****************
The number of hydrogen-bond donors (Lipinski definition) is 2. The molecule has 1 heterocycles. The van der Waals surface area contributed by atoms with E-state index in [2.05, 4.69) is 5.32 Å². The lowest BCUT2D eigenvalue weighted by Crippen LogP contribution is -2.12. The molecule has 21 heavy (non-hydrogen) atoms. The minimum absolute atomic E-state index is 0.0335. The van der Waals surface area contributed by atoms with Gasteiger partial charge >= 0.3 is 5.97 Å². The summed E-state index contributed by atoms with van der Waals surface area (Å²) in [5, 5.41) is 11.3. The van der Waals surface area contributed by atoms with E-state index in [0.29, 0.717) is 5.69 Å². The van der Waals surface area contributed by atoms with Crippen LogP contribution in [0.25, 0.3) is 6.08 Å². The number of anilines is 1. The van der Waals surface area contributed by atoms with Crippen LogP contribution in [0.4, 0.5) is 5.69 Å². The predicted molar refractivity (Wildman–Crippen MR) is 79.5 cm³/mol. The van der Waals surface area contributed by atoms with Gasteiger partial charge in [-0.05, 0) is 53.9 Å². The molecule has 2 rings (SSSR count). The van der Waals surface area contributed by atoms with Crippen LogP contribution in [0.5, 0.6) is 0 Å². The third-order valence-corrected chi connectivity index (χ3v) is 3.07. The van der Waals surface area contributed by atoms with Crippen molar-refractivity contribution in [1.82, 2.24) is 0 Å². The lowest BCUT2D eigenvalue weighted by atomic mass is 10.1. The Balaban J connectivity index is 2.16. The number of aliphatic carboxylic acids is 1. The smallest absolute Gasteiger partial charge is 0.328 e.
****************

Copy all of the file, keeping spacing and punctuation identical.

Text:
The number of hydrogen-bond donors (Lipinski definition) is 2. The molecule has 1 heterocycles. The van der Waals surface area contributed by atoms with E-state index in [2.05, 4.69) is 5.32 Å². The lowest BCUT2D eigenvalue weighted by Crippen LogP contribution is -2.12. The molecule has 21 heavy (non-hydrogen) atoms. The minimum absolute atomic E-state index is 0.0335. The van der Waals surface area contributed by atoms with Gasteiger partial charge >= 0.3 is 5.97 Å². The summed E-state index contributed by atoms with van der Waals surface area (Å²) in [5, 5.41) is 11.3. The van der Waals surface area contributed by atoms with E-state index in [0.29, 0.717) is 5.69 Å². The van der Waals surface area contributed by atoms with Crippen LogP contribution in [0.25, 0.3) is 6.08 Å². The number of anilines is 1. The van der Waals surface area contributed by atoms with Crippen LogP contribution in [0.4, 0.5) is 5.69 Å². The predicted molar refractivity (Wildman–Crippen MR) is 79.5 cm³/mol. The van der Waals surface area contributed by atoms with Gasteiger partial charge in [-0.05, 0) is 53.9 Å². The molecule has 2 rings (SSSR count). The van der Waals surface area contributed by atoms with Crippen LogP contribution in [0.5, 0.6) is 0 Å². The third-order valence-corrected chi connectivity index (χ3v) is 3.07. The van der Waals surface area contributed by atoms with Crippen molar-refractivity contribution in [1.82, 2.24) is 0 Å². The lowest BCUT2D eigenvalue weighted by atomic mass is 10.1. The Balaban J connectivity index is 2.16. The number of aliphatic carboxylic acids is 1. The smallest absolute Gasteiger partial charge is 0.328 e.